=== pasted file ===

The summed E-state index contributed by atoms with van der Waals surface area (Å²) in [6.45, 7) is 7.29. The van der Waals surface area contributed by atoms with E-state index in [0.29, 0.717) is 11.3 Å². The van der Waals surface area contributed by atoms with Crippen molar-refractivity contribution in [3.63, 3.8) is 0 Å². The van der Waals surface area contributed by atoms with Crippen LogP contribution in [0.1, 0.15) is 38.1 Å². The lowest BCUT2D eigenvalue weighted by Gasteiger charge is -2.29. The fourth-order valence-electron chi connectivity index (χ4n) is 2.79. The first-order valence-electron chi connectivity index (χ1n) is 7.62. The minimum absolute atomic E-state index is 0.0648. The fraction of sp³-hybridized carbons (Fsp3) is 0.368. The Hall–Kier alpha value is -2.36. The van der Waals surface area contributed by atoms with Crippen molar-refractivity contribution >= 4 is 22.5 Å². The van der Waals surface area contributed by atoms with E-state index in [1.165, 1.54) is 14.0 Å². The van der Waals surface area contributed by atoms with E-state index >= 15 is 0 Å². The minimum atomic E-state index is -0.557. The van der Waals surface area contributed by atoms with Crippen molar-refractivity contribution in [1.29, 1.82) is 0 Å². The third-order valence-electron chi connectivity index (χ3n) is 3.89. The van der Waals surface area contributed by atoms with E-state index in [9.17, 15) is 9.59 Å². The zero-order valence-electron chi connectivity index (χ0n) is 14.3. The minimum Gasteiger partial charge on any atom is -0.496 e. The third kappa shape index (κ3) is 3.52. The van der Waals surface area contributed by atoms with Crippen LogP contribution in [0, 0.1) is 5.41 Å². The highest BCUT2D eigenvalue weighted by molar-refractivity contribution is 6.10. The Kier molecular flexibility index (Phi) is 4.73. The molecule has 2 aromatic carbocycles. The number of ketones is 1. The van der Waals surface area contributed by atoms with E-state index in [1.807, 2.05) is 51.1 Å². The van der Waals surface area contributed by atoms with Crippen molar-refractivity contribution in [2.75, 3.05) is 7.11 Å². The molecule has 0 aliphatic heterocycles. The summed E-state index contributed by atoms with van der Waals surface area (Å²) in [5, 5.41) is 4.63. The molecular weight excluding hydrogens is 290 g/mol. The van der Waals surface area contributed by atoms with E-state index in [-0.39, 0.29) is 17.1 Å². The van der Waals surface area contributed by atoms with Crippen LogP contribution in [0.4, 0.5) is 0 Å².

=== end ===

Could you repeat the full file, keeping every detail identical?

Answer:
The summed E-state index contributed by atoms with van der Waals surface area (Å²) in [6.45, 7) is 7.29. The van der Waals surface area contributed by atoms with E-state index in [0.29, 0.717) is 11.3 Å². The van der Waals surface area contributed by atoms with Crippen molar-refractivity contribution in [3.63, 3.8) is 0 Å². The van der Waals surface area contributed by atoms with Crippen LogP contribution in [0.1, 0.15) is 38.1 Å². The lowest BCUT2D eigenvalue weighted by Gasteiger charge is -2.29. The fourth-order valence-electron chi connectivity index (χ4n) is 2.79. The first-order valence-electron chi connectivity index (χ1n) is 7.62. The minimum absolute atomic E-state index is 0.0648. The fraction of sp³-hybridized carbons (Fsp3) is 0.368. The Hall–Kier alpha value is -2.36. The van der Waals surface area contributed by atoms with Crippen molar-refractivity contribution >= 4 is 22.5 Å². The van der Waals surface area contributed by atoms with E-state index in [1.165, 1.54) is 14.0 Å². The van der Waals surface area contributed by atoms with E-state index >= 15 is 0 Å². The minimum atomic E-state index is -0.557. The van der Waals surface area contributed by atoms with Crippen molar-refractivity contribution in [1.29, 1.82) is 0 Å². The third-order valence-electron chi connectivity index (χ3n) is 3.89. The van der Waals surface area contributed by atoms with E-state index in [9.17, 15) is 9.59 Å². The zero-order valence-electron chi connectivity index (χ0n) is 14.3. The minimum Gasteiger partial charge on any atom is -0.496 e. The third kappa shape index (κ3) is 3.52. The van der Waals surface area contributed by atoms with Crippen LogP contribution in [0, 0.1) is 5.41 Å². The highest BCUT2D eigenvalue weighted by molar-refractivity contribution is 6.10. The Kier molecular flexibility index (Phi) is 4.73. The molecule has 2 aromatic carbocycles. The number of ketones is 1. The van der Waals surface area contributed by atoms with E-state index in [1.807, 2.05) is 51.1 Å². The van der Waals surface area contributed by atoms with Crippen molar-refractivity contribution in [2.75, 3.05) is 7.11 Å². The molecule has 0 aliphatic heterocycles. The summed E-state index contributed by atoms with van der Waals surface area (Å²) in [5, 5.41) is 4.63. The molecular weight excluding hydrogens is 290 g/mol. The van der Waals surface area contributed by atoms with E-state index in [-0.39, 0.29) is 17.1 Å². The van der Waals surface area contributed by atoms with Crippen LogP contribution in [0.4, 0.5) is 0 Å².